• In New England in the mid-nineteenth century, the writings of Ralph Waldo Emerson, Henry David Thoreau, and their contemporaries extolled the individual's capacity for spiritual self-discovery beyond the boundaries of established religion. Their thought movement called itself Transcendentalism and introduced mystical concepts from Eastern and Western esoteric traditions into the bloodstream of American life. As defined by these "Yankee mystics," Transcendentalism believed the seat of worship - the place of communion with the Divine - existed within. As the Transcendentalists saw it, the individual mirrors a larger cosmos, which bestows a natural order, or ebb and flow of life, and a sense of objective truth. This truth can be verified by lived experience, as it has by seekers throughout history. Transcendentalists drew freely on "Hindoo" texts, such as the Upanishads and Bhagavad Gita, as well as the ethical and religious traditions of antiquity. Echoing the Hermetic concept of As Above, So Below, Emerson depicted man as a microcosm of the universe. ("The world," he wrote, "globes itself in a drop of dew.") Indeed, some saw within Transcendentalism the idea that man shapes the outer world as much as it shapes him. Philosophy, wrote Emerson, "proceeds on the faith that a law determines all phenomena...That law, when in the mind, is an idea." In this sense, Transcendentalism aided the rise of the "positive thinking" and self-improvement movements of the twentieth century.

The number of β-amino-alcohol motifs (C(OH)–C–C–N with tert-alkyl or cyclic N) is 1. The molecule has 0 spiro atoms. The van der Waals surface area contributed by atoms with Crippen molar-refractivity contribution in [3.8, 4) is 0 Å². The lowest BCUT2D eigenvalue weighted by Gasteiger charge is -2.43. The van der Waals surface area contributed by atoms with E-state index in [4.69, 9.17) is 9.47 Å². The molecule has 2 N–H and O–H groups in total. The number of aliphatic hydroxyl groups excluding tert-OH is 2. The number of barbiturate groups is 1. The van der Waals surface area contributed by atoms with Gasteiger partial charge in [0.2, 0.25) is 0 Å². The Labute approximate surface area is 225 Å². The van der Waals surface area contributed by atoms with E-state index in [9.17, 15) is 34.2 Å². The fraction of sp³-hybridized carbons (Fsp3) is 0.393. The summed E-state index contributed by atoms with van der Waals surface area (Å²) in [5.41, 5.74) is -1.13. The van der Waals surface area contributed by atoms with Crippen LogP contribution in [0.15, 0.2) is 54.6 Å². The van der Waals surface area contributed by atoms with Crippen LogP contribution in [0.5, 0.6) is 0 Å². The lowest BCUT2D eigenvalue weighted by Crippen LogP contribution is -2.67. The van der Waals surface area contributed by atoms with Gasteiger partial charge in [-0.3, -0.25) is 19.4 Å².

• In the late 1840s, there dawned a movement that popularized belief in the supernatural like nothing the young nation had ever seen. It was called Spiritualism. Through table-rapping, séances, and mediumistic trances, millions of Americans became convinced that communication with the "other side" was available to each individual. Spiritualism also became the first religious movement that Americans exported abroad, inspiring séance circles in London and Paris. Yet the movement had another, largely unknown side. Spiritualism possessed a surprising culture of egalitarianism and social concern. The movement attracted the interest and participation of social reformers because, among other things, it provided a setting in which women - for one of the first times in modern history - could serve as religious leaders, at least of a certain kind. Many spirit mediums were women - active suffragettes among them. Spiritualism's thought leaders, which included the formidable Anglo-American religious thinker Emma Hardinge Britten, saw the movement as the basis of a new religious and social order. Suffragism, free love, talking to the dead, transcendental visions, communal living - each found expression within Spiritualism.